NASA’s Perseverance rover lifted off from Kennedy Space Center in Cape Canaveral atop a United Launch Alliance Atlas V rocket on July 30, but the Countdown to Mars is really only just starting. The rover’s months-long journey to Mars will continue through February 2021, then the next decade of Martian science and astrobiological discovery can begin. In this Dispatches from NASA installment, Space Explored captures the week that the Mars 2020 mission took flight in photos and video.
Following a successful launch, the conclusion to the Countdown to Mars will occur shortly after 3:40 p.m. ET on February 18, 2021, when the Perseverance rover and Ingenuity rotor copter arrive at Mars and prepare for landing on the surface of the Red Planet.
Perseverance will begin its search for evidence supporting signs that ancient life once existed on Mars, and Ingenuity will perform the first-ever helicopter test flight on another planet that happens to have an atmosphere with 1% density of that on Earth. The rover will also conduct an experiment called Moxy that aims to produce oxygen on Mars using resources already available on the planet.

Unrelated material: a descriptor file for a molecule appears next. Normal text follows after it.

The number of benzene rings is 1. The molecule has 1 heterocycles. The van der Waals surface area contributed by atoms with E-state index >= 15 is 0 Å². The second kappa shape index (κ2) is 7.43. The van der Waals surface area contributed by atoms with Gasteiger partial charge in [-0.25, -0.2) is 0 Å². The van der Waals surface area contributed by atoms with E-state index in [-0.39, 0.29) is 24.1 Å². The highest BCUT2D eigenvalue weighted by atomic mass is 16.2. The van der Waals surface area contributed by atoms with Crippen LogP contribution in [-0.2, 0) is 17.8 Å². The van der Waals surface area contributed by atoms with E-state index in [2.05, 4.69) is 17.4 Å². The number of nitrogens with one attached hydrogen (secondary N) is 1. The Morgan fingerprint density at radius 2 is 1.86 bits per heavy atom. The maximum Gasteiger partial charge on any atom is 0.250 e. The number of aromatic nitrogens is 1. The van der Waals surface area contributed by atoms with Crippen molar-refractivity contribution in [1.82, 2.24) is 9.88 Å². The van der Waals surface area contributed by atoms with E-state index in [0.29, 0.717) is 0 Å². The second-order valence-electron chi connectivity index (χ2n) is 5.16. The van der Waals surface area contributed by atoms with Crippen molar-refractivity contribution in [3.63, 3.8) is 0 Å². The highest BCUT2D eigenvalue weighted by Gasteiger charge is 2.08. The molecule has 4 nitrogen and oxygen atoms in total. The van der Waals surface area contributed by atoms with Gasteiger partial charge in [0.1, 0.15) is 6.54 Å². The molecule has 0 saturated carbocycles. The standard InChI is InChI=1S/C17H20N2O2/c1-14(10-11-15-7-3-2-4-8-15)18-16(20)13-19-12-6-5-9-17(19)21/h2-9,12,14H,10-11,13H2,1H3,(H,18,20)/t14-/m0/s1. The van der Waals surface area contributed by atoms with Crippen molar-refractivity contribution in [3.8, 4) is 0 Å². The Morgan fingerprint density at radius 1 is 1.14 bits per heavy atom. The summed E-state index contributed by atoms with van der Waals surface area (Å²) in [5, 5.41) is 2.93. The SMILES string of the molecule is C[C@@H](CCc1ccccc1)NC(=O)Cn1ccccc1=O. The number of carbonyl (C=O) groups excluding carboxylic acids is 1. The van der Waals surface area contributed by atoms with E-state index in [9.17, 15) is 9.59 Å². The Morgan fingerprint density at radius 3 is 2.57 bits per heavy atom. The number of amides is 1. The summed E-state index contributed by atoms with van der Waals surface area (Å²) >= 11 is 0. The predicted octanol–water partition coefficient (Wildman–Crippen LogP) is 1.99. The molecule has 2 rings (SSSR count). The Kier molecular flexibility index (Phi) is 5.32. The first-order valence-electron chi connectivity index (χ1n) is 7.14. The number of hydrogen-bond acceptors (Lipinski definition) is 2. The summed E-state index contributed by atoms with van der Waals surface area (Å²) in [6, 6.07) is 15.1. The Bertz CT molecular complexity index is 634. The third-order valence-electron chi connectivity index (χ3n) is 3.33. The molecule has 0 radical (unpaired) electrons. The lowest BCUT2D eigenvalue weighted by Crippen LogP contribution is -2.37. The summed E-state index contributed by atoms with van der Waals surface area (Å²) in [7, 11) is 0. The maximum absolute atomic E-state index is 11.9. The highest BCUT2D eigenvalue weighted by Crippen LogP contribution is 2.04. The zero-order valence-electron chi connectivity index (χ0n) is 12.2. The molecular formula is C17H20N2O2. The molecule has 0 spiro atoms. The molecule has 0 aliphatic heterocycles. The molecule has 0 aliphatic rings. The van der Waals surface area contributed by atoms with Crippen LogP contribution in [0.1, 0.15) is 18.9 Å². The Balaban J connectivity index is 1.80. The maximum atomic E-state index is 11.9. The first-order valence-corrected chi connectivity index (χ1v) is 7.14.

Perhaps the most promising piece of science that may come out of the Perseverance rover’s journey on Mars is the potential return of soil samples collected around the Jezero Crater through which scientists believe a body of water once flowed.
NASA chose Jezero crater as the landing site for the Perseverance rover because scientists believe the area was once flooded with water and was home to an ancient river delta.
Jezero crater tells a story of the on-again, off-again nature of the wet past of Mars. More than 3.5 billion years ago, river channels spilled over the crater wall and created a lake. Scientists see evidence that water carried clay minerals from the surrounding area into the crater lake. Conceivably, microbial life could have lived in Jezero during one or more of these wet times. If so, signs of their remains might be found in lakebed or shoreline sediments.
The idea is that where there was once water, there may also have been life. Even evidence of microbial life on another planet would be a scientific breakthrough.